212 F3d 383 United States of America, v. Michael J. Canino,
212 F.3d 383 (7th Cir. 2000)
United States of America, Plaintiff-Appellee,
Michael J. Canino, Defendant-Appellant.
In the United States Court of Appeals For the Seventh Circuit
Submitted April 27, 2000
Decided May 10, 2000
Appeal from the United States District Court for the Southern District of Illinois. No. 87-40045--James L. Foreman, Judge.
Before Eschbach, Easterbrook, and Manion, Circuit Judges.
Easterbrook, Circuit Judge.
Michael Canino is serving a term of 26 years' imprisonment following his conviction as a "kingpin" of a continuing criminal enterprise that imported and distributed many tons of marijuana. 21 U.S.C. sec.848. See United States v. Canino, 949 F.2d 928 (7th Cir. 1991). In 1997 he filed a collateral attack under 28 U.S.C. sec.2255. The district court dismissed this as untimely, see sec.2255 para.6, and we denied his application for a certificate of appealability. Next Canino filed a motion for relief under the version of Fed. R. Crim. P. 35(a) applicable to offenses that occurred before November 1, 1987. Canino was indicted on September 29, 1987, so he is covered by this old rule, which says that "[t]he court may correct an illegal sentence at any time". Canino contends that two cases decided after his convictions make both his convictions and the sentence based on them unlawful. See Rutledge v. United States, 517 U.S. 292 (1996); Richardson v. United States, 526 U.S. 813 (1999).
Former Rule 35(a) is limited to the correction of an illegal sentence; it does not cover arguments that the conviction is itself improper, for such arguments must be raised under sec.2255. See Hill v. United States, 368 U.S. 424, 430 (1962). Canino responds that Rule 35(a) permits defendants to raise double-jeopardy objections to their sentences and contends that because both Richardson and Rutledge deal with the double jeopardy clause Rule 35(a) supplies a remedy. This is half right: old Rule 35(a) indeed permitted district courts to entertain "at any time" double-jeopardy objections to a sentence, but Canino's objections do not concern his sentence. He does not, for example, contend that he was sentenced twice on the basis of a single conviction. He believes that the convictions are invalid because of a prior conviction in the Eastern District of Pennsylvania, see United States v. Canino, 1987 U.S. Dist. Lexis 4590 (E.D. Pa. May 28, 1987), and therefore that sentences based on these convictions are improper; but this is exactly the kind of argument knocked out by Hill, and properly so unless Rule 35(a) is to subsume the entire law of collateral review and nullify decisions such as Teague v. Lane, 489 U.S. 288 (1989), which limit the retroactive use of constitutional novelties as the basis of collateral attacks.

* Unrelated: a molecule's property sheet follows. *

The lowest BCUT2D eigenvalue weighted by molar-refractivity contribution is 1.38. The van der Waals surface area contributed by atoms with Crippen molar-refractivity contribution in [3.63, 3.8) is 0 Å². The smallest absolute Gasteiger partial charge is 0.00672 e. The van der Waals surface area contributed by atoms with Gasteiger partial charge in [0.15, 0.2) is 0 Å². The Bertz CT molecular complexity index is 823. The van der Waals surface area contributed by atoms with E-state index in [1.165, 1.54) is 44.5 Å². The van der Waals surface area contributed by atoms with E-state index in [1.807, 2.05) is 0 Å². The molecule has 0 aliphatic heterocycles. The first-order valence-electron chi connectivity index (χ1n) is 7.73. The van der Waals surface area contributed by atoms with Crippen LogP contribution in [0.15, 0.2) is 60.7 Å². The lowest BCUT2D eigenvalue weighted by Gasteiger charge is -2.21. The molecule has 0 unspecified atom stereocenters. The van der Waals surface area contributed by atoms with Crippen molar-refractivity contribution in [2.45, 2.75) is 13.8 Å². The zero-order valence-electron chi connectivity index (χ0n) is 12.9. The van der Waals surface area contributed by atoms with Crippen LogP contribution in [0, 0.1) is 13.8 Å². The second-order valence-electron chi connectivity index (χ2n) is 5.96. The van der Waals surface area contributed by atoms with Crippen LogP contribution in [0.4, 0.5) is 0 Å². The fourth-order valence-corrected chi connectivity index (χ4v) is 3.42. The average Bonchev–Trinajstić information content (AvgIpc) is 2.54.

The district court recognized that former Rule 35(a) does not permit it to entertain the sort of arguments Canino advances. Nonetheless, it proceeded to consider and reject those arguments on the merits. That was a mistake, for if Rule 35(a) does not authorize this proceeding (and it does not), then it is nothing but a disguised collateral attack--a second collateral attack, which may not proceed without prior consent of this court. Motions nominally under a Rule of Criminal Procedure, but raising arguments within the scope of sec.2255, must be treated as collateral attacks and dismissed if the petitioner has filed a prior collateral attack. Romandine v. United States, 206 F.3d 731 (7th Cir. 2000); United States v. Woods, 169 F.3d 1077 (7th Cir. 1999). Once the district court concluded that this was not a proper Rule 35 motion, it was obliged to dismiss the application for want of jurisdiction. Nunez v. United States, 96 F.3d 990 (7th Cir. 1996).
We have construed Canino's appellate brief as an implied request for leave to commence a second collateral attack, and so understood the request is denied. He does not argue that either Rutledge or Richardson is "a new rule of constitutional law, made retroactive to cases on collateral review by the Supreme Court, that was previously unavailable." 28 U.S.C. sec.2255 para.8(2). Moreover, a collateral attack based on Rutledge would be untimely, see sec.2255 para.6(3), even if that case had been made retroactive by the Supreme Court.
The judgment of the district court is vacated, and the case is remanded with instructions to dismiss for want of jurisdiction. Canino's request for leave to commence a second collateral attack under sec.2255 is denied.